Study Guide for Plato, Apology
Socrates (469-399 BCE) was an Athenian officer during the Peloponnesian Wars
and then became a popular teacher in the city during the period of turbulent
political and intellectual unrest which followed Athens’ defeat by the
Spartans. He was known to walk the streets of Athens barefoot, clad in simple
robes, all the while collecting a group of youthful followers who were
attracted to his rigorous critiques of conventional moral thinking. He argued that every individual must
strive to do good by subjecting his behavior to rational analysis. Socrates’
criticism was not well-received by all, however, and the philosopher made
many enemies over the years, particularly among the Athenian political elite.
Teaching in the city at the same time as Socrates were the Sophists, a
group of controversial teachers who had achieved important positions working
with the youths of some of Athens’ most important families. The Sophists
taught that the gods did not exist and that there was no single moral truth.
As Protagoras bluntly stated, “Man is the measure of all things.” The
Sophists charged exorbitant fees for teaching their students their specialty:
the public speaking skills of rhetoric and grammar, essential skills in the
political debates of this new democracy. Socrates was considered to be another
of the Sophists, but his philosophy and method of instruction were very
different. He believed that there was one universal truth, and he believed
that the duty of human beings was to search for this truth by discovering and
practicing virtue. The method of intellectual inquiry Socrates used was
called dialectic: the systematic search for the truth through a series
of probing questions. This Socratic method of instruction has been adopted by
teachers ever since.
Because Socrates exposed the hypocrisy and vanity of the powerful, his
teachings outraged the leaders of the city, and in 399 BCE (at the age of 70) he was brought to
trial before a
jury of five hundred, charged with teaching atheism and corrupting the
youth of the city. (The word apology actually means "defense of a
person from accusation or aspersion". (OED)) Socrates had three main accusers: Meletus,
who quarrelled with him on behalf of the poets; Anytus,
on behalf of the craftsmen; and Lycon, on behalf of the
rhetoricians. Ultimately, Socrates failed
to sway his judges and was sentenced to death by drinking hemlock. This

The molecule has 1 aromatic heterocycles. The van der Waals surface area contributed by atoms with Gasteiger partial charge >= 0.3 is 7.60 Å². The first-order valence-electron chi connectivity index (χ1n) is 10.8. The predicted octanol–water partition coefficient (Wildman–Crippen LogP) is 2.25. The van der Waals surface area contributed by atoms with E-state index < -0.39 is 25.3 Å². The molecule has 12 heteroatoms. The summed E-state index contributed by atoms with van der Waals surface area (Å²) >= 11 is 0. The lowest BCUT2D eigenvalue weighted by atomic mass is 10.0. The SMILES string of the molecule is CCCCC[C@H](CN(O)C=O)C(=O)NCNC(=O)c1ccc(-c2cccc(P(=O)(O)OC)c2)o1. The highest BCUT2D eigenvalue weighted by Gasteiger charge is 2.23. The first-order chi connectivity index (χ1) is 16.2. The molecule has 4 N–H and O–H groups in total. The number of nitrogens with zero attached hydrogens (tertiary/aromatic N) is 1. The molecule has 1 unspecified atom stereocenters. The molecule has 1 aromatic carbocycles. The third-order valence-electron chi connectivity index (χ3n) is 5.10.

account of Socrates' Apology was written by his most famous student,
the philosopher Plato.
Reading Comprehension Questions (Be ready for a quiz!)
does Socrates define true eloquence
(as opposed to the Sophists' emphasis on rhetoric)?
- How has Socrates responded to the old charge that he has committed heresy by
making 'the worse appear the
better'? ( ie. as the natural philosopher Anaxagoras who taught that
the study of earthly phenomena is more important than the worship of the
did the Oracle of Apollo at
Delphi say about Socrates?
did Socrates conclude that he was wiser than the politician?
did Socrates conclude that he was wiser than the poets?
did Socrates conclude that he was wiser than the artisans?
to Socrates, who is the only
truly wise man?
did so many people in Athens hate
does Socrates refute Miletus' accusation that he is an atheist?
does Socrates believe is the purpose of life?
does Socrates compare his courage to Achilles’ courage in The
does Socrates continue his teaching even though he knows that he is endangering himself?
benefit does Socrates insist
that his practice of angering the high and mighty possesses?
does he argue that by executing him, his persecutors do more harm to themselves than to
does he mean when he refers to himself as a gadfly?
does Socrates define human conscience?
he is convicted, what punishment
does Socrates suggest the jury use against him?
does Socrates define the
greatest good of man?
does the jury vote in the penalty phase? Why?
can Socrates reason that his
persecutors will suffer more from his death than he will?
is Socrates conception of the soul?
can Socrates reason that death
should not be feared?